The complex and spectacular lowering into the cavern of the huge end-cap toroid magnet on side A

13 June 2007 | By

The end-cap toroid magnet being lowered into the cavern. (Image: Claudia Marcelloni/ATLAS Experiment)

On 13 June 2007 the first of two giant toroid magnet end-caps was lowered into the ATLAS cavern on the A side. This complex and spectacular operation was completely successful. After the impressive transport from Building 191 to Point 1, the toroid magnet end-cap (ECT-A) was transferred into the surface building, SX1. One of the crucial points of this project was to design all the tooling and installation sequences taking into account the building infrastructure dimensional constraints. The movement of the 240-ton magnet and 12-m diameter toroid magnet end-cap was achieved using a hydraulic gantry.

On Tuesday May 29, this first of two toroid magnet endcaps was transported from its test station next to B180 to the front of the ATLAS surface building SX1. The 240-ton and 12-m high toroid magnet endcap moved on a special trailer at walking speed, got over various slopes and survived the difficult turn left in front of the entrance at gate B.

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End Cap Toroid A on the trailer on its way to the cavern at Point 1. (Image: Claudia Marcelloni/ATLAS Experiment)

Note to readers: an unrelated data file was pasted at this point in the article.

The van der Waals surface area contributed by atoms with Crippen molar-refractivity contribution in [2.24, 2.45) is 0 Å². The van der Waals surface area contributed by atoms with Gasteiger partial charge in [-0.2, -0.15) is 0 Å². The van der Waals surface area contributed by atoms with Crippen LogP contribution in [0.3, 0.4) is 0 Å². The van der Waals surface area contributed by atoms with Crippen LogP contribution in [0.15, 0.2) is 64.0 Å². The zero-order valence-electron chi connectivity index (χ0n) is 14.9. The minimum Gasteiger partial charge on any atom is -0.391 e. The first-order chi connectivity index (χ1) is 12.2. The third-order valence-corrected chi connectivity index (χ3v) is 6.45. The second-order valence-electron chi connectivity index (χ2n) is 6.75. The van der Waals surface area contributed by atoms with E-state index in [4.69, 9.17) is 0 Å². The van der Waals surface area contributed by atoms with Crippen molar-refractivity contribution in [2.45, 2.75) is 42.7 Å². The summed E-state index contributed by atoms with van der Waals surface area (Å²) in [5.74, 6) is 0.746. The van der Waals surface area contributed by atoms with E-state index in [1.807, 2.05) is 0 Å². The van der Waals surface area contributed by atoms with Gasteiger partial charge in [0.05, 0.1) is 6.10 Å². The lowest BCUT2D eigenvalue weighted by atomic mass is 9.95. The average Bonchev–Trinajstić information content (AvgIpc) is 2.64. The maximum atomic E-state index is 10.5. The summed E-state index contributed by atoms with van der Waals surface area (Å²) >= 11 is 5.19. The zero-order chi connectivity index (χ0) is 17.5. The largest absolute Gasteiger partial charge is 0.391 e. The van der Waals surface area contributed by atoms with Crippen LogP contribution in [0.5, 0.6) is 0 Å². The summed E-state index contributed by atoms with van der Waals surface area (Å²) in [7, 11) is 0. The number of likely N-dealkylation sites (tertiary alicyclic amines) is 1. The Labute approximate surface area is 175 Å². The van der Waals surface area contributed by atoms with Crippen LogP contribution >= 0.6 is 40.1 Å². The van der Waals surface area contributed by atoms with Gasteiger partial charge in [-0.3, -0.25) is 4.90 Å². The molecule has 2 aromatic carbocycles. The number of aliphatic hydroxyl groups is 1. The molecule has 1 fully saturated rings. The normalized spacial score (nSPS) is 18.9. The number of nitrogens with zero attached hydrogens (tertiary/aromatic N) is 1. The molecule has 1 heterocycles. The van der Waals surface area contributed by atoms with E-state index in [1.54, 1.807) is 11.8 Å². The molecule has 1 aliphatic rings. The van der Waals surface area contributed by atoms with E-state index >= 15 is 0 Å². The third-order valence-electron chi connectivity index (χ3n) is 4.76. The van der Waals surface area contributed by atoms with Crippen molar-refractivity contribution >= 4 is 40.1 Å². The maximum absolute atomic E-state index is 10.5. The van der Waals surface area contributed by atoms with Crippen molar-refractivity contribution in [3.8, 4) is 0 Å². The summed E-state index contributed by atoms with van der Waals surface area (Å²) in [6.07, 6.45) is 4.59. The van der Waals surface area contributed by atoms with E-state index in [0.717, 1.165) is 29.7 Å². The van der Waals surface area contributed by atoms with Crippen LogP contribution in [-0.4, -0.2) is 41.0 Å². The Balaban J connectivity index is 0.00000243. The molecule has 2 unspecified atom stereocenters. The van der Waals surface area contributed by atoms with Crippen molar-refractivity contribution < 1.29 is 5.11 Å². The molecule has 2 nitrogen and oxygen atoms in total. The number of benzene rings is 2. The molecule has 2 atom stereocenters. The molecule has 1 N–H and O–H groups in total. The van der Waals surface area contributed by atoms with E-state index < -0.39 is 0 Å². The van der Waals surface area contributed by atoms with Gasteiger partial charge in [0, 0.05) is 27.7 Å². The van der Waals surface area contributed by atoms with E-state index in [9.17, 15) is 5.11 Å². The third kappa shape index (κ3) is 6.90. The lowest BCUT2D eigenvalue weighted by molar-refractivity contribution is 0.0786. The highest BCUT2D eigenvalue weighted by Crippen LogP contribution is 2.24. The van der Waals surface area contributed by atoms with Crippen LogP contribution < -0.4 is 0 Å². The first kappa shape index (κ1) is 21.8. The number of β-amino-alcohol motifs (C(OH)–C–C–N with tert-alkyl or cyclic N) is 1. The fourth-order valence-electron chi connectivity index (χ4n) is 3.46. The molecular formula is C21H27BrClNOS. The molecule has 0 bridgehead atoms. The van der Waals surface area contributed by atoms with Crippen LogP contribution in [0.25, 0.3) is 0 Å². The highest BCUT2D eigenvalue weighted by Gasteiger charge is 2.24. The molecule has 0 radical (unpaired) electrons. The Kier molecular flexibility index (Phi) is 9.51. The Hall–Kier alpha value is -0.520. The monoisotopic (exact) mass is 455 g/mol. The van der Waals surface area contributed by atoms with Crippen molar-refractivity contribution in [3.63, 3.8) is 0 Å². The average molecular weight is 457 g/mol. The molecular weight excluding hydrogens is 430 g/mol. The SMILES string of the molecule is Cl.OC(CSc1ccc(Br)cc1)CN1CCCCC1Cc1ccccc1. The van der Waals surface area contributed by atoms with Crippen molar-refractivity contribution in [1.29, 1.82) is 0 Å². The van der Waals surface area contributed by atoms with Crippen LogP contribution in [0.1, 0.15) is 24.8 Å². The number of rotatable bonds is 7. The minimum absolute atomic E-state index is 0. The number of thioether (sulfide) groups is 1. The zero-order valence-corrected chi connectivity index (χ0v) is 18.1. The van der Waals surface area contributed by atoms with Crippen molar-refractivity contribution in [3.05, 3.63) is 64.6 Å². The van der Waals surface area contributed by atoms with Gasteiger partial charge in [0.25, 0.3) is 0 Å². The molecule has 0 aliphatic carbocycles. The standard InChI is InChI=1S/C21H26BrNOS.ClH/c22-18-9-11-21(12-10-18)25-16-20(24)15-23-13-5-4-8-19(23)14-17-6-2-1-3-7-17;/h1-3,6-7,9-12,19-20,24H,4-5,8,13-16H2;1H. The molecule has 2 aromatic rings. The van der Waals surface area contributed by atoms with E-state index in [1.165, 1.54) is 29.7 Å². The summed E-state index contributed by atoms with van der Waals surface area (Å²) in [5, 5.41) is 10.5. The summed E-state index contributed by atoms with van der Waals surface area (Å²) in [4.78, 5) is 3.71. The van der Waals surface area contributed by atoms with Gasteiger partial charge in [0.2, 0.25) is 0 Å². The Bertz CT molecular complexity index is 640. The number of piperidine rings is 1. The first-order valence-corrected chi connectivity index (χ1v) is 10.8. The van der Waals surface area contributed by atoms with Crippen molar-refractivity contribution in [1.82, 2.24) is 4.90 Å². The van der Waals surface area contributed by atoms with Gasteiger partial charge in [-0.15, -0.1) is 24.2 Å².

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Crossing the main road near entrance A while the project leader, Herman Ten Kate, keeps an eye on the traffic. (Image: Claudia Marcelloni/ATLAS Experiment)
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Finally reaching Point 1, ready to knock at the door of the surface building SX1. (Image: Claudia Marcelloni/ATLAS Experiment)

The toroid magnet had to wait for almost two months to commence its journey to its destination as the cryogenic test down to 80K was already successfully completed by early April. In the next days, the toroid magnet slid into the SX1 surface building, turned around its axes by 90 degrees and then gently slid over the first shaft and landed on top of the A-side shaft. There, it descended by 5 m into the shaft using special lifting tooling before it could be connected to the 2x140 tons overhead cranes, which let the toroid go further down to the cavern.